For the majority of pregnant women, back aches, hip pain, and tail bone soreness are common complaints. Thanks to chiropractic care, however, this no longer has to be the case.
An often misunderstood and underutilized science, chiropractic work seeks to maintain the health and wellness of your body through adjustments to align joints in the body. During pregnancy, these joints – particularly in the spine and pelvis – can twist and torque due to the increased amount of the hormone relaxin your body produces to allow your pelvis to widen and stretch during childbirth.
Why is this a problem?
When your body is misaligned, it can cause the ligaments that form the symmetrical supportive structure of your uterus to twist and turn. This can result in variety of conditions and complaints, including back and hip pain, pubic bone discomfort, poor fetal positioning, sciatica, increased labor duration, groin pain or pulling, and more.
What can I do?
See a chiropractor!
We sat down with Dr. Andrino Flevotomos, the leading prenatal chiropractor in the region, to ask a few questions. Trust us when we say if you’re looking for chiropractic support during your pregnancy, this is the man to see. Named 2013 Chiropractor of the Year by Northern Virginia Magazine, Dr. Andrino is an expert in his field whose incredible knowledge of the female body is only outmatched by his wit and charm. His office is located in Arlington, VA, but he is well worth the drive no matter where you live in the DMV. See for yourself below in our exclusive interview with Dr. Andrino.
We’d love to learn a little about you and your background – where you’re from, etc.
So I was raised on the Lower East Side of New York City at a time when living more naturally, a trend that had begun to pick up new momentum in the 60’s, seemed to be peaking. Things like yoga, organic nutrition, natural birthing, homeschooling, breastfeeding were being discussed with an enthusiasm that hadn’t been seen before. I grew up in a household that while very financially poor was rich with knowledge and culture.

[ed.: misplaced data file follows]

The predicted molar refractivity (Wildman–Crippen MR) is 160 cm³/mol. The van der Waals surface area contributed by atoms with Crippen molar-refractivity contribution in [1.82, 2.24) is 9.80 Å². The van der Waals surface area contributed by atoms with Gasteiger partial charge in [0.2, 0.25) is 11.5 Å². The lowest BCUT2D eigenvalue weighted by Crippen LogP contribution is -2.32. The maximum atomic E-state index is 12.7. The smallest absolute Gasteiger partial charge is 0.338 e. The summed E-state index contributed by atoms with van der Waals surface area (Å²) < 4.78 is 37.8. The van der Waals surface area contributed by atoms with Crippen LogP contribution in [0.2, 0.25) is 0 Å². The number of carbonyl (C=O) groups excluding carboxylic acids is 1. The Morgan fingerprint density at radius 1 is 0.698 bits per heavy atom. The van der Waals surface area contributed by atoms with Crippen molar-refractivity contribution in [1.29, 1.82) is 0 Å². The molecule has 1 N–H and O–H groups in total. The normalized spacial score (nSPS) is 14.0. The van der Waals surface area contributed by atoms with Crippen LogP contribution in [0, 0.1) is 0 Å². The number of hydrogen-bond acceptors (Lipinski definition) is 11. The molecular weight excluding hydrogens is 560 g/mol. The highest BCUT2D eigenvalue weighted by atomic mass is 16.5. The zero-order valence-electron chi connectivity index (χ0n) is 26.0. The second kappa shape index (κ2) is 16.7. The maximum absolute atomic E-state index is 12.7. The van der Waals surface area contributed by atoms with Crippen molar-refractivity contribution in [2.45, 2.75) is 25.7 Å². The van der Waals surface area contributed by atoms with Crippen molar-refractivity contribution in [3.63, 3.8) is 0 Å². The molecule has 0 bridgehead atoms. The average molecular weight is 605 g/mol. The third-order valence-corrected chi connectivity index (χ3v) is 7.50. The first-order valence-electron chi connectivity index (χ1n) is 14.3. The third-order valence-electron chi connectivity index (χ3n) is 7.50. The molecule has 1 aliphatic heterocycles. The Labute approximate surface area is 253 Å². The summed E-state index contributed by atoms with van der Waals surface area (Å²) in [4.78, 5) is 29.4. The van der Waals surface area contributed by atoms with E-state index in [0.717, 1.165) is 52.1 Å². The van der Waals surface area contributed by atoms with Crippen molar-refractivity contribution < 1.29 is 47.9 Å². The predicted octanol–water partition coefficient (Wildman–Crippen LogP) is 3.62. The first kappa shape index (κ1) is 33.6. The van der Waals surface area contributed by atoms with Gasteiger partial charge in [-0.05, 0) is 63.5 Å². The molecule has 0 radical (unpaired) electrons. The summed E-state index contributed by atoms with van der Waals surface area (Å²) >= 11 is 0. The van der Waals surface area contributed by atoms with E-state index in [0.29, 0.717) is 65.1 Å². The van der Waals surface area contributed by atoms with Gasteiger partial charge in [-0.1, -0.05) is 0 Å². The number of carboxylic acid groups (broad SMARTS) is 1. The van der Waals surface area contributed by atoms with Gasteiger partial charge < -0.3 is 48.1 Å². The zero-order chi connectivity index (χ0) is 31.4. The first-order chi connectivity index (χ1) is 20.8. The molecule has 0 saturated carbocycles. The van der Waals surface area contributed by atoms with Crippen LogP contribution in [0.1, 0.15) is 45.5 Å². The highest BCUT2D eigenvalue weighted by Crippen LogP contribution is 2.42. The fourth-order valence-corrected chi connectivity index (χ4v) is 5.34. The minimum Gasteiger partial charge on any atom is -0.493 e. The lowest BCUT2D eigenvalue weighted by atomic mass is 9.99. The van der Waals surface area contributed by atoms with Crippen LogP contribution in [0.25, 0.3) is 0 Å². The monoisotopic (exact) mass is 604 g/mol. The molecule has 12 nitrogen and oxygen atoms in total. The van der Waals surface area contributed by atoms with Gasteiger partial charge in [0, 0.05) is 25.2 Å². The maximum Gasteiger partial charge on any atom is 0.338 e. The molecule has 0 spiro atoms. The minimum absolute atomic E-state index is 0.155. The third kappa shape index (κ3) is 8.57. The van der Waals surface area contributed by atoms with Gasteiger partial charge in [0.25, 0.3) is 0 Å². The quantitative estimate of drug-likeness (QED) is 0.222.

I pretty much ran loose through the streets of New York City, even at a very young age, observing and learning as I enjoyed freedoms that would probably be too risky for any child of today. My memoirs are really ridiculous. Maybe they’ll make for a good read someday.
How long have you been a chiropractor and what drew you to this career?
I became a Chiropractor through a bizarre sequence of events. So before this I was an unhappily, yet gainfully employed Wall Street guy. I worked with a pretty low frequency, degenerate group of people. I felt like it wasn’t real because I would move invisible stuff around, buying from one person and selling to another without ever seeing any material proof that I’d done anything for anyone except for myself in the numbers on my paycheck. I couldn’t figure out how I’d one day answer a grandchild, for example, that might ask me: “Grandpa what kind of job did you do?”
But I didn’t know what else to do, and I didn’t want to throw away a lucrative profession and become homeless because that didn’t seem like a good idea either. I knew I wanted to do something that helped people, but beyond that I had no idea. My first university schooling was in music composition so I started going back to school at night because I felt that I might need a different degree if I were to ever escape the financial sector. Oh yeah…I guess it’s obvious that I wound up on Wall Street by a fluke, but that’s a different story.